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  • Hospitality as the Gift Greater than ToleranceG. K. Chesterton’s The Ball and the Cross
  • Ralph C. Wood (bio)

“Modern toleration is really a tyranny,” declares G. K. Chesterton. “It is a tyranny because it is a silence. To say that I must not deny my opponent’s faith is to say I must not discuss it.”1 In a similarly barbed aphorism, Chesterton describes tolerance as “the virtue of a man without convictions.” Chesterton thus explains the pagan persecution of the early Church as oddly justified. Christianity, he says, “was intolerable because it was intolerant.”2 Such angular convictions often lead to the dismissal of Chesterton as an antediluvian reactionary seeking an ark whereon he might survive the flood of modernity, a comic curmudgeon vainly hoping to reinstate an idealized version of the Middle Ages.

Quite to the contrary, Chesterton was an unrepentant enthusiast for modernity’s chief accomplishment—the French Revolution and its democratic deliverance of the common man from his old feudal estate as serf and villein, elevating him to a social and political sufficiency heretofore unknown. At last the world had recognized, in Chesterton’s view, a fundamental teaching of the Church that the Church itself had often neglected. He affirms this teaching in his book on Dickens, that greatest of democratic novelists: “All men are [End Page 158] equal as all pennies are equal, because the only value in any of them is that they bear the image of the King.”3 With democratic equality comes an attendant pluralism in matters political and religious, since neither the Church nor the state can any longer exercise an externally imposed conformity to a single way of life. Instead, there are legitimate differences in both belief and behavior that the state must protect. The shorthand word for such a pluralistic political regime is liberalism, and it is noteworthy that Chesterton styled himself as a Liberal (albeit as a member of a particular political party) from youth to death.4 There are many kinds of liberalism, of course, but Judith Sklar describes the generic term quite adequately: “Every adult should be able to make as many effective decisions without fear or favor about as many aspects of her or his life as is compatible with the like freedom of every other adult.”5 As a man who had made such an “effective decision” in becoming a Roman Catholic, Chesterton embraced the pluralism that enabled his open and public act. He crossed the Tiber, at least in part, because he sought a faith that would provide both pith and heft for the making of his literary witness in a liberal democracy.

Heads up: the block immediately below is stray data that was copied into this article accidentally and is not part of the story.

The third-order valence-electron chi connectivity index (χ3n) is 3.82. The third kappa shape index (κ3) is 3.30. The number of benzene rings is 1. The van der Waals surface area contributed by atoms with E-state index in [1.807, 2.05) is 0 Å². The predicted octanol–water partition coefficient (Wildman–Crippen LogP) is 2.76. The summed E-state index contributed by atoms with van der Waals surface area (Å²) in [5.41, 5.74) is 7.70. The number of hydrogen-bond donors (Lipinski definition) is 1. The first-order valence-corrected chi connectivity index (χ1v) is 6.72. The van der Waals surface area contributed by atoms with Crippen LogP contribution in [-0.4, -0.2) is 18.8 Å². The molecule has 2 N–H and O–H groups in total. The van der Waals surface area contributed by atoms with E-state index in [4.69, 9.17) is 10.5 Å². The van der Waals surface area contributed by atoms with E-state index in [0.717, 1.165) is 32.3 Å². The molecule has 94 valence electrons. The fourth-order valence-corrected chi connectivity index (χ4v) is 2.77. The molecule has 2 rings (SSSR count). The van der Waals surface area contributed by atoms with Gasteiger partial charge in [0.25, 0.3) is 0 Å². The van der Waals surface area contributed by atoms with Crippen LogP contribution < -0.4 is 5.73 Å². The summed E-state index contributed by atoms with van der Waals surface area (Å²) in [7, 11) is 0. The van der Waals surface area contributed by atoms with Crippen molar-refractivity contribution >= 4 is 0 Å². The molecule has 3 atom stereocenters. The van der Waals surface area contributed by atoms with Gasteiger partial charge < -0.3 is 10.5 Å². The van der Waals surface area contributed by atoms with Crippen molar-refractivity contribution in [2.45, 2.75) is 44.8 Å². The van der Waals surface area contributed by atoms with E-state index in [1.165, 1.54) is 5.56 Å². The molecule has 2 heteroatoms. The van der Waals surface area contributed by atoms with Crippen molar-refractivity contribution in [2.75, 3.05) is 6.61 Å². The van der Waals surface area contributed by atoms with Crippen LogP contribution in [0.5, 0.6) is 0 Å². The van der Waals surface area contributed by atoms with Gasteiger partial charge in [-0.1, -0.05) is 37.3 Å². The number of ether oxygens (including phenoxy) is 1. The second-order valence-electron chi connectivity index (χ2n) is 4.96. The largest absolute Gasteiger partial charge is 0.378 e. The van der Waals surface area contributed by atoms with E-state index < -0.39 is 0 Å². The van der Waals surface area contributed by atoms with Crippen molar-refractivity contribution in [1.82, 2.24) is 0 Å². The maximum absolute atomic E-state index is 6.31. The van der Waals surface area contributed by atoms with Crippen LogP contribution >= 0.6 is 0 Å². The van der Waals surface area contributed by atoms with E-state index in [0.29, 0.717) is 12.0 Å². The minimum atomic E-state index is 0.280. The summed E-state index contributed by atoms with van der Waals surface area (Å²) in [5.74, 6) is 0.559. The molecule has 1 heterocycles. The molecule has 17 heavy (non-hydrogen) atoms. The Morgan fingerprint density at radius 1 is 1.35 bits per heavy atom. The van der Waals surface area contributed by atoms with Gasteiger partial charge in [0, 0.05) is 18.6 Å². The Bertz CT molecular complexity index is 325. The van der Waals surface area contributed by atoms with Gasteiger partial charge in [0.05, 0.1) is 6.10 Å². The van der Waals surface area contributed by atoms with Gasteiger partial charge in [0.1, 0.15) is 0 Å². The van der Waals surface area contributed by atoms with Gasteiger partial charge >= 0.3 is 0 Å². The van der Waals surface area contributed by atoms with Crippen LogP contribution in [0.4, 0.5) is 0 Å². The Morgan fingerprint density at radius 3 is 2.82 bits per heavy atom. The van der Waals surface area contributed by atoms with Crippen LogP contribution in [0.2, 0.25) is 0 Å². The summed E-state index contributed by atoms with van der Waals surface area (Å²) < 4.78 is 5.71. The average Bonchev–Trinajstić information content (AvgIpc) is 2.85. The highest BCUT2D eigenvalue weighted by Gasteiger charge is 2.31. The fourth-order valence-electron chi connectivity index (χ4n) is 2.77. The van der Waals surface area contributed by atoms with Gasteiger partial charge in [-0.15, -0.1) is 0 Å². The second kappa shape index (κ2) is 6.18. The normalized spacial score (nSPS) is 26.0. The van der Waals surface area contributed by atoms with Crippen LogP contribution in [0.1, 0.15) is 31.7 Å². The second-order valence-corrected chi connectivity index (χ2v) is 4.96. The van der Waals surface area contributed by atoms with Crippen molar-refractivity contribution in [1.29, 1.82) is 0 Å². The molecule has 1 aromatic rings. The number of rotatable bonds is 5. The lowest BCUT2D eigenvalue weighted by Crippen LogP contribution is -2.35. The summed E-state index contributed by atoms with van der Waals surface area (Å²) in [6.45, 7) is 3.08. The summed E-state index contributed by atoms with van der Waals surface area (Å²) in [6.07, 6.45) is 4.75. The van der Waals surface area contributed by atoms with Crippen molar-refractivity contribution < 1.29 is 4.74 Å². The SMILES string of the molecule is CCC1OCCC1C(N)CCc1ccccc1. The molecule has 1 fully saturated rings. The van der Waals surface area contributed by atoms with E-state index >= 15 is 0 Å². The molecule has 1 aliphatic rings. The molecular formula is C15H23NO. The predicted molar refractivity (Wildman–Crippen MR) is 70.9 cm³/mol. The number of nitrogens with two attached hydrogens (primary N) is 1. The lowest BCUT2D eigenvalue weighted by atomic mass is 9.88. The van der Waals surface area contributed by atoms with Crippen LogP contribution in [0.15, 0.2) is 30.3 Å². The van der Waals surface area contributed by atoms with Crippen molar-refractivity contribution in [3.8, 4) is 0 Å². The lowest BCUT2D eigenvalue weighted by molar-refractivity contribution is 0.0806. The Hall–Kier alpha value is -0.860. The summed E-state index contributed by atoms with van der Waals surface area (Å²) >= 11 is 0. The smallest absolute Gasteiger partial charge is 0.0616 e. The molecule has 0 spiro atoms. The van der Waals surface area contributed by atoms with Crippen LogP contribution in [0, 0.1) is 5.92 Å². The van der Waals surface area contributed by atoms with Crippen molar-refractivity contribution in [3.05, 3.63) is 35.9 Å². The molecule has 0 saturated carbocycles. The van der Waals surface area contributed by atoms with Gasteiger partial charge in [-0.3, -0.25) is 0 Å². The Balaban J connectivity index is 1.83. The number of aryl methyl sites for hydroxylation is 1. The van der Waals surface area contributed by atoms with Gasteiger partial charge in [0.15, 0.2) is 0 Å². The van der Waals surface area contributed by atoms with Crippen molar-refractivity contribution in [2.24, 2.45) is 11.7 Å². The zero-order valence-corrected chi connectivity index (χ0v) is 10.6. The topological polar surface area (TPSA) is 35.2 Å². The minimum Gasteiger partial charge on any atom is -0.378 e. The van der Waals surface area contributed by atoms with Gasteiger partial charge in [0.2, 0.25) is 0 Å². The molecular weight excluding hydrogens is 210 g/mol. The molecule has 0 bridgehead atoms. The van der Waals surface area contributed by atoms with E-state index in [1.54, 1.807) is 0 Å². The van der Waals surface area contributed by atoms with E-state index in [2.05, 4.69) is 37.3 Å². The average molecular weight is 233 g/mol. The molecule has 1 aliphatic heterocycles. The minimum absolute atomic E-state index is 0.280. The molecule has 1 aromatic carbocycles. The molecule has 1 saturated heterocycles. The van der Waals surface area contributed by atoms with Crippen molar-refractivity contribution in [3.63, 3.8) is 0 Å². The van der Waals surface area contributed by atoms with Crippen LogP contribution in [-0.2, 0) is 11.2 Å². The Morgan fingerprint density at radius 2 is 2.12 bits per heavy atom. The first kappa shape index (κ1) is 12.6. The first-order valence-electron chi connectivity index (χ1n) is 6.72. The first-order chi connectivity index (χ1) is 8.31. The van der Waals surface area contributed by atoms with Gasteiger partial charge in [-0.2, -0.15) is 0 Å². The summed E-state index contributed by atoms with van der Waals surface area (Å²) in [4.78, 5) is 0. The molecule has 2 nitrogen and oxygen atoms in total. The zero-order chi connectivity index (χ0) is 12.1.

That the religiously indifferent Chesterton first became a devout Anglican and then a Catholic convert indicates his early discernment that the liberal project would not suffice unto itself. It had a canker at its core, and the worm eating at its heart was called “tolerance.” For, while liberalism could offer protections against common evils, it would have an increasing difficulty defining common goods. Chesterton was among the first to recognize that his own inherited liberalism would issue in an unprecedented secularism, rapidly displacing religion from the center of human life.6 The movement that began with the aim of setting people free would threaten, in fact, to empty the public sphere of those virtues that alone might prevent a return to the brute and slavish state of nature that Thomas Hobbes envisioned: the “war of all against all.” Hence the need briefly to survey the history of tolerance and to outline a Christian alternative to it before embarking on a reading of The Ball and the Cross. [End Page 159]


Toleration is a subject that, almost more than any other, preoccupies modern mentality. Baruch Spinoza, John Milton, G. E. Lessing, Pierre Bayle, Roger Williams, and William Penn all devoted themselves to it. Yet it is John Locke’s “Letter on Toleration” that still shapes the debate. Once the Protestant Reformation had finally exploded the already fissiparating unity of Europe, repression and even civil war soon riddled English life. Having been religiously exiled to the Dutch Republic, where a secular state had been founded in order to permit...


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pp. 158-185
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